Wednesday, January 4, 2017

Ten Years of Japanese Acquisitions at LACMA


LACMA's Japanese Art Acquisition Group is the rock star of Asian art councils. Perhaps no other U.S. museum support group has written checks for such transformative objects in such a short time. The decade-old group is responsible for the Maruyama Okyo Cranes screens (gifted by Camilla Chandler Frost in 2011) and the Soga Shohaku Oxen and Shepherds added in 2016 (by JAAG and the museum's Collectors Committee). Both are in the current exhibition, "Japanese Art at LACMA: Celebrating 10 Years of the Japanese Art Acquisitions Group." Here I'll mention just a few more recent purchases making their debut.
Start with a 4-1/2-in. high Dakiniten (c. 1300, top of post), a gift of Laurie and Bill Benenson. The diminutive sculpture shows Dakiniten riding a Shinto fox-god, curved like a carousel animal. Unusually she has wings—an angel she's not. Dakiniten is known for eating the hearts of those who fail to worship her.
Scroll paintings feature flora and fauna, notably an Ito Jakuchu Turnip (detail below) in shades of watery soft gray. It brings to mind the artist's Vegetable Nirvana in Kyoto, which finds Buddha-nature in a radish.

There's a cartoonish Tani Buncho Tiger Family and Magpies (1807); a Fireflies at River's Edge by Shiokawa Burnrin, who specialized in nocturnes with fireworks or luminescent insects; and an early 20th century Wild Boar in the Snow by Konoshima Okoku.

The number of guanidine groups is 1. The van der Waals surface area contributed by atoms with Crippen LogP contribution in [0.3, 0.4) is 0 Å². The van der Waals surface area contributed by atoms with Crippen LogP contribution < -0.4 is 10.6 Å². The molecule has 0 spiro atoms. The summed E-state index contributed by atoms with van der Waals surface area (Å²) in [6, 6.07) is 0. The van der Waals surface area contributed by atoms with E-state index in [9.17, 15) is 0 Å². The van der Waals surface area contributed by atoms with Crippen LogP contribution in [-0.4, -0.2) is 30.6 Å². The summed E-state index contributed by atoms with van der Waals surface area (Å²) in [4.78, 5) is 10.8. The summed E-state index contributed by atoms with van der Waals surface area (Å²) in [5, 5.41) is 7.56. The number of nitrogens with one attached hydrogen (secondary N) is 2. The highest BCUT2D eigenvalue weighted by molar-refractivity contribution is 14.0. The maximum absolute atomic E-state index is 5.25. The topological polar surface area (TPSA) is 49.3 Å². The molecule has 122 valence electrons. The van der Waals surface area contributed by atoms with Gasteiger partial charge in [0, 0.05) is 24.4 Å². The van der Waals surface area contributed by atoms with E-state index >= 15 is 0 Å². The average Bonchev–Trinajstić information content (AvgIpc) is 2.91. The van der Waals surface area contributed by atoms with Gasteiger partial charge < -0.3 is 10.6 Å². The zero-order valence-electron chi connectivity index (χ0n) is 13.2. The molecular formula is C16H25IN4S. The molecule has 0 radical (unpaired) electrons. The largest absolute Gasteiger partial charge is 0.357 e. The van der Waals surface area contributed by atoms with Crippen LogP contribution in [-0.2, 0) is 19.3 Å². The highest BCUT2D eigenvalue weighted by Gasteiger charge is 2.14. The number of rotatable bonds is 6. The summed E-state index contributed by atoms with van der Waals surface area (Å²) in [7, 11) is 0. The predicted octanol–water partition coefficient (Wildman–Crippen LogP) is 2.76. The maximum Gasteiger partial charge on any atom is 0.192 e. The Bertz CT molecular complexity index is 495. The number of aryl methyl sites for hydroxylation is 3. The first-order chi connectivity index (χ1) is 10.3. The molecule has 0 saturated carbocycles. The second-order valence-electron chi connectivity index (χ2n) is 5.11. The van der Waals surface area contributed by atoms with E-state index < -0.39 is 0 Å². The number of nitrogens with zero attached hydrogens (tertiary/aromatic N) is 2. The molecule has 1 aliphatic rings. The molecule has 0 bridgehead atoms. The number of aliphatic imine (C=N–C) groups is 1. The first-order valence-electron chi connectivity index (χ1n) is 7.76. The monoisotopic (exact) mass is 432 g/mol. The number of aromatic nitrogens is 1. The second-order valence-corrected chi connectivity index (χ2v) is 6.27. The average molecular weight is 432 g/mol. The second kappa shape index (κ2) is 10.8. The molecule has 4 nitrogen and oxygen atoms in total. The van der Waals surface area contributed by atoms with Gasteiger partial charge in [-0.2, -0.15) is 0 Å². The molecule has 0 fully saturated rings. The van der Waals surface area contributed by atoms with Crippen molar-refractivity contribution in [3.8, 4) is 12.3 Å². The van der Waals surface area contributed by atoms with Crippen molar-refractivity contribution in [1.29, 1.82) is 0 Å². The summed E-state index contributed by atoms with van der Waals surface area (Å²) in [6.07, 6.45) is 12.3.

Suzuki Mutsumi's red lacquer Flower Vessel (2005) is a gift of Arthur and Fran Sherwood. Conceding its inability to hold water, it comes with a puddle of black lacquer—or is it a tar pit, or a Zumthor blob?

SEE ALSO:

LACMA Lands a Japanese Treasure
A Cross-Culture Box of Secrets

1 comment:

Anonymous said...

It's appalling that at least awhile back there was talk of Joe Price pulling his promised collection of Japanese art from the museum, apparently because he was unhappy with some aspect of LACMA's management.

The museum has had a series of such major mishaps in the distant past, but to see that occur ever again at this late date would be totally unforgivable and sickening.

As for the contemporary artwork that just so happens to be from an artist based in Japan, shouldn't that thematically, conceptually and visually be exhibited in the Broad galleries? Categorizing artworks based mainly upon not their style but on the national identity of their creator seems inappropriate or oddly provincial.

Should artwork by contemporary US-based artists be placed in the American galleries next to artwork from people like Winslow Homer? Should artwork by contemporary European artists be displayed among the paintings and sculpture dating back to, for example, 17th century Europe?

I don't think so.